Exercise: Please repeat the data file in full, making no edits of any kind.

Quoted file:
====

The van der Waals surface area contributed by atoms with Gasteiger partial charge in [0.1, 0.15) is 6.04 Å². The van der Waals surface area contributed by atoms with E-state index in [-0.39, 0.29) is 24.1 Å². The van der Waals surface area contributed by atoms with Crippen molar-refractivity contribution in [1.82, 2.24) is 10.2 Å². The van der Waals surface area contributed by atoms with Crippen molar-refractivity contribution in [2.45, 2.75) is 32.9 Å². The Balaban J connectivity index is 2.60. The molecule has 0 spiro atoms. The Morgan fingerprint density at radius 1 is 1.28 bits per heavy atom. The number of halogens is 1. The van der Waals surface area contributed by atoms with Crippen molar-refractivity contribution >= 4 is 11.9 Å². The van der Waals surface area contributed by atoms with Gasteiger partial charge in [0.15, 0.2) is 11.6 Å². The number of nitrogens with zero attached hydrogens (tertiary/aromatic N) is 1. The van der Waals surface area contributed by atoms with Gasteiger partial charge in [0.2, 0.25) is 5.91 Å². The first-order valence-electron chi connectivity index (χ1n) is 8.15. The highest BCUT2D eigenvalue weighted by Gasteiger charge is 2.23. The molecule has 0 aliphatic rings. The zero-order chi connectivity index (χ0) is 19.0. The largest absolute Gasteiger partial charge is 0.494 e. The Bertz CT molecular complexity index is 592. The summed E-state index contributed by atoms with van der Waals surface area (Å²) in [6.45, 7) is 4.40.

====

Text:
The van der Waals surface area contributed by atoms with Gasteiger partial charge in [0.1, 0.15) is 6.04 Å². The van der Waals surface area contributed by atoms with E-state index in [-0.39, 0.29) is 24.1 Å². The van der Waals surface area contributed by atoms with Crippen molar-refractivity contribution in [1.82, 2.24) is 10.2 Å². The van der Waals surface area contributed by atoms with Crippen molar-refractivity contribution in [2.45, 2.75) is 32.9 Å². The Balaban J connectivity index is 2.60. The molecule has 0 spiro atoms. The Morgan fingerprint density at radius 1 is 1.28 bits per heavy atom. The number of halogens is 1. The van der Waals surface area contributed by atoms with Crippen molar-refractivity contribution >= 4 is 11.9 Å². The van der Waals surface area contributed by atoms with Gasteiger partial charge in [0.15, 0.2) is 11.6 Å². The number of nitrogens with zero attached hydrogens (tertiary/aromatic N) is 1. The van der Waals surface area contributed by atoms with Gasteiger partial charge in [0.2, 0.25) is 5.91 Å². The first-order valence-electron chi connectivity index (χ1n) is 8.15. The highest BCUT2D eigenvalue weighted by Gasteiger charge is 2.23. The molecule has 0 aliphatic rings. The zero-order chi connectivity index (χ0) is 19.0. The largest absolute Gasteiger partial charge is 0.494 e. The Bertz CT molecular complexity index is 592. The summed E-state index contributed by atoms with van der Waals surface area (Å²) in [6.45, 7) is 4.40.